We theoretically investigated and designed a tunable, compact THz source in 1-10 THz range based on a nonlinear
optical microdisk resonator. The lack of tunable THz source operating at room temperature is still one of the major
impediments for the applications of THz radiation. The proposed device on an insulated borosilicate glass substrate
consists of a nonlinear optical disk resonator on top of another disk capable of sustaining THz modes. A pair of Si
optical waveguides is coupled to the nonlinear microdisk in order to carry the two input optical waves. Another pair of Si
THz waveguides is placed beneath the input optical waveguides to couple out the generated THz radiation from the disk
to receiver antenna. Both optical and THz disks are engineered optimally with necessary effective mode indices in order
to satisfy the phase matching condition. We present the simulation results of our proposed device using a commercial
finite element simulation tool. A distinguished THz peak coincident exactly with the theoretical calculations involving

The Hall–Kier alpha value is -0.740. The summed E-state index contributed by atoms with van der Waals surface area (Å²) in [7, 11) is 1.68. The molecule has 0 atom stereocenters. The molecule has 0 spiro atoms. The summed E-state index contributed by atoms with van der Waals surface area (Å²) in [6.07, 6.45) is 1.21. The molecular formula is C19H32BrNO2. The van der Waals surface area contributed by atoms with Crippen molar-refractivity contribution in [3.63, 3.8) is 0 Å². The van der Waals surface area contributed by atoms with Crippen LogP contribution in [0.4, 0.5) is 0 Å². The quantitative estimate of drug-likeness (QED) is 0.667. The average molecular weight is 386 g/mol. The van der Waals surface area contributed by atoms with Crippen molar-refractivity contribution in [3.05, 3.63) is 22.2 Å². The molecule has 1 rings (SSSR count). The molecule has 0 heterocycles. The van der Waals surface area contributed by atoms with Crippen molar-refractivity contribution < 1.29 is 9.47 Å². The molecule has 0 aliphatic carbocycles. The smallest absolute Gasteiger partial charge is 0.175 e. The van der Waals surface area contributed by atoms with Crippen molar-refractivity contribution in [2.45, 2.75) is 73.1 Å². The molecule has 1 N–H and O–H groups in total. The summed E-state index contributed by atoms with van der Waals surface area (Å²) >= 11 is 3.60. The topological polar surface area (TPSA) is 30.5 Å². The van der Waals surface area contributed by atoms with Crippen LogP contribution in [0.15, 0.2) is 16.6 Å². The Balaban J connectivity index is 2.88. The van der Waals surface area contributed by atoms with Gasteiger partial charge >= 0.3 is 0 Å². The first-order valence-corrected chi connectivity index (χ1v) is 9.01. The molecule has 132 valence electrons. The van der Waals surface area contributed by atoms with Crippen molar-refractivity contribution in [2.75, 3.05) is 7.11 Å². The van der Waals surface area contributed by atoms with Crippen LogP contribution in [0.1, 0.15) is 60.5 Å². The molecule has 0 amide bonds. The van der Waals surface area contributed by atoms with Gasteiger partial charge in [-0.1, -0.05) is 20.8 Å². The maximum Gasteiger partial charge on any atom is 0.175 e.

DFG is observed in frequency spectrum of electric field in the microdisk resonator. Our device has the potential to
enable tunable, compact THz emitters and on-chip integrated spectrometers.
Analytical and numerical studies of the dispersion properties of grating gated THz plasmonic structures show that
the plasmonic crystal dispersion relation can be represented in terms of effective index of the dielectric medium
around the 2DEG for the plasmons. Forbidden energy band gaps are observed at Brillion zone boundaries of the
plasmonic crystal. FDTD calculations predict the existence of the plasmonic modes with symmetrical, antisymmetrical
and asymmetrical charge distributions. Breaking the translational symmetry of the crystal lattice by
changing the electron concentration of the two dimensional electron gas (2DEG) under a single gate line in every 9th gate induces a cavity state. The induced cavity state supports a weekly-coupled cavity mode.
We designed and theoretically investigated nonlinear optical micro-ring resonators for tunable terahertz (THz) emission
in 1-10 THz range by using difference frequency generation (DFG) phenomenon with large second order optical